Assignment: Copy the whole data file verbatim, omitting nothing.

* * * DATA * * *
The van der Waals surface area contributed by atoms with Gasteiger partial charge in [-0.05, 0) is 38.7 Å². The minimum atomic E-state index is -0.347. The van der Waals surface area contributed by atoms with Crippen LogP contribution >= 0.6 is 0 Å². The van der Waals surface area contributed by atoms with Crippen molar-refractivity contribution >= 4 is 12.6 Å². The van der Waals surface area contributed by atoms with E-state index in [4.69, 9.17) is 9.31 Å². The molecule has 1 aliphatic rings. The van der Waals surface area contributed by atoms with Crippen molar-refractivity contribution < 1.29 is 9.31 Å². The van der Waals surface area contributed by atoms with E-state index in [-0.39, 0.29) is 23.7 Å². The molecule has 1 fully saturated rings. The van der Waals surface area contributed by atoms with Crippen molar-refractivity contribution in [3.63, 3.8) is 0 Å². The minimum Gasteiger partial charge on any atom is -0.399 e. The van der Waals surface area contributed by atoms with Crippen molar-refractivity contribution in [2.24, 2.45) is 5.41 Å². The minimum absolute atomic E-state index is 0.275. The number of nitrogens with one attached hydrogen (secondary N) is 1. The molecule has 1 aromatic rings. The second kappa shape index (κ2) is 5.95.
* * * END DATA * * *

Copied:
The van der Waals surface area contributed by atoms with Gasteiger partial charge in [-0.05, 0) is 38.7 Å². The minimum atomic E-state index is -0.347. The van der Waals surface area contributed by atoms with Crippen LogP contribution >= 0.6 is 0 Å². The van der Waals surface area contributed by atoms with Crippen molar-refractivity contribution >= 4 is 12.6 Å². The van der Waals surface area contributed by atoms with E-state index in [4.69, 9.17) is 9.31 Å². The molecule has 1 aliphatic rings. The van der Waals surface area contributed by atoms with Crippen molar-refractivity contribution < 1.29 is 9.31 Å². The van der Waals surface area contributed by atoms with E-state index in [-0.39, 0.29) is 23.7 Å². The molecule has 1 fully saturated rings. The van der Waals surface area contributed by atoms with Crippen molar-refractivity contribution in [3.63, 3.8) is 0 Å². The minimum Gasteiger partial charge on any atom is -0.399 e. The van der Waals surface area contributed by atoms with Crippen molar-refractivity contribution in [2.24, 2.45) is 5.41 Å². The minimum absolute atomic E-state index is 0.275. The number of nitrogens with one attached hydrogen (secondary N) is 1. The molecule has 1 aromatic rings. The second kappa shape index (κ2) is 5.95.